OctaiPipe, an end-to-end Edge AI platform, has raised £3 million in pre-Series A funding and a £500,000 non-equity grant. 

The pre-Series A round was led by SuperSeed with Forward Partners, D2, Atlas Ventures, Martlet Capital, Gelecek Etki VC and Arm-backed Deeptech Labs also participating.

The money will allow OctaiPipe to further develop its federated learning technology and scale availability of its platform for Internet of Things-dependent critical industries including energy, utilities, telecoms, manufacturing and connected device OEMs.

OctaiPipe has developed a new decentralised approach to training AI models which does not require the exchange of data between IoT devices and cloud servers. The data on IoT devices is used to train the AI model locally at the Edge, maximising performance and system resilience, increasing data security and radically reducing cloud data costs.

Available as a Microsoft Azure, AWS or Private Cloud Platform-as-a-Service (PaaS), the OctaiPipe platform is currently in deployment with over 20 customers and device OEMs.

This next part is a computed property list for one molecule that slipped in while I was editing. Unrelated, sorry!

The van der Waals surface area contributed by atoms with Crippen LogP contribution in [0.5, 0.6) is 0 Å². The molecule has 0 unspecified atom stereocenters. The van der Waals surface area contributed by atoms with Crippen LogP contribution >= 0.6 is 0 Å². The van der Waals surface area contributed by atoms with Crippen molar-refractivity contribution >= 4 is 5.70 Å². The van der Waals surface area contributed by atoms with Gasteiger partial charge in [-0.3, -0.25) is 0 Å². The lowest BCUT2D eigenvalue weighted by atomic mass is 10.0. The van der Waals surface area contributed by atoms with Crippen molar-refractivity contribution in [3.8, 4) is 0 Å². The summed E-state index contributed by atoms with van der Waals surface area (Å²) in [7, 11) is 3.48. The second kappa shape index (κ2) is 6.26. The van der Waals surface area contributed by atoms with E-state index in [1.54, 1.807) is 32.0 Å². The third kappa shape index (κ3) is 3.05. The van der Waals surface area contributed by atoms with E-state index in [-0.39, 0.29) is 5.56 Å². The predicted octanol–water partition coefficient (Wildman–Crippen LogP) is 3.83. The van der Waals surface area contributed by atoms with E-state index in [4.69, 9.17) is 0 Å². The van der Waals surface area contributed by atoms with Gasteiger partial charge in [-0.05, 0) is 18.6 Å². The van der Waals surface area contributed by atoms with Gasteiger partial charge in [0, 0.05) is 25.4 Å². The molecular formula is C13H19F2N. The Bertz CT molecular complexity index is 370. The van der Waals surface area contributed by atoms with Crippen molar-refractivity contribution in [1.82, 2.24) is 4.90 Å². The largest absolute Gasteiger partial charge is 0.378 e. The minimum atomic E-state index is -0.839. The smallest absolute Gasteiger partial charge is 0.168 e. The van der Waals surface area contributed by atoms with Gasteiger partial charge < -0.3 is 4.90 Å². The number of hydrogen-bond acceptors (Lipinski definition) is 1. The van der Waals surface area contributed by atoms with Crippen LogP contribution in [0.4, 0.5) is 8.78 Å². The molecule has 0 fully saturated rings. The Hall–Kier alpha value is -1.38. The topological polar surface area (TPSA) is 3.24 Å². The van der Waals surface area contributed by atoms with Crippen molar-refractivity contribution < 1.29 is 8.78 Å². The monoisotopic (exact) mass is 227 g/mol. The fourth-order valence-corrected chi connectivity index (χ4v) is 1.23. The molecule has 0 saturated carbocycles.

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Arnaud Lagarde has also been appointed as chief revenue officer. Lagarde was the vice president of sales at Humanising Autonomy where he led the ​​global sales efforts and go-to-market initiatives across automotive, autonomous vehicles and smart city solution providers.

“Critical infrastructure is a multi-trillion dollar industry,” said Mads Jensen, managing partner at SuperSeed. “Across energy, utilities and telecoms – on-device federated learning has the potential to improve performance, reduce failures, enhance security and lead to more efficient, more sustainable services. 

“The OctaiPipe team has already demonstrated significant customer traction and we are delighted to support them as they scale to address this important market.”

Eric Topham, CEO and co-founder of OctaiPipe, said: “The world depends on critical infrastructure not to fail but, more than that, to continually improve performance, remain secure and continually become more efficient and sustainable. 

“It’s clear that AI has the potential to unlock massive gains in critical infrastructure, but only if we can trust that its critical data is secure.”

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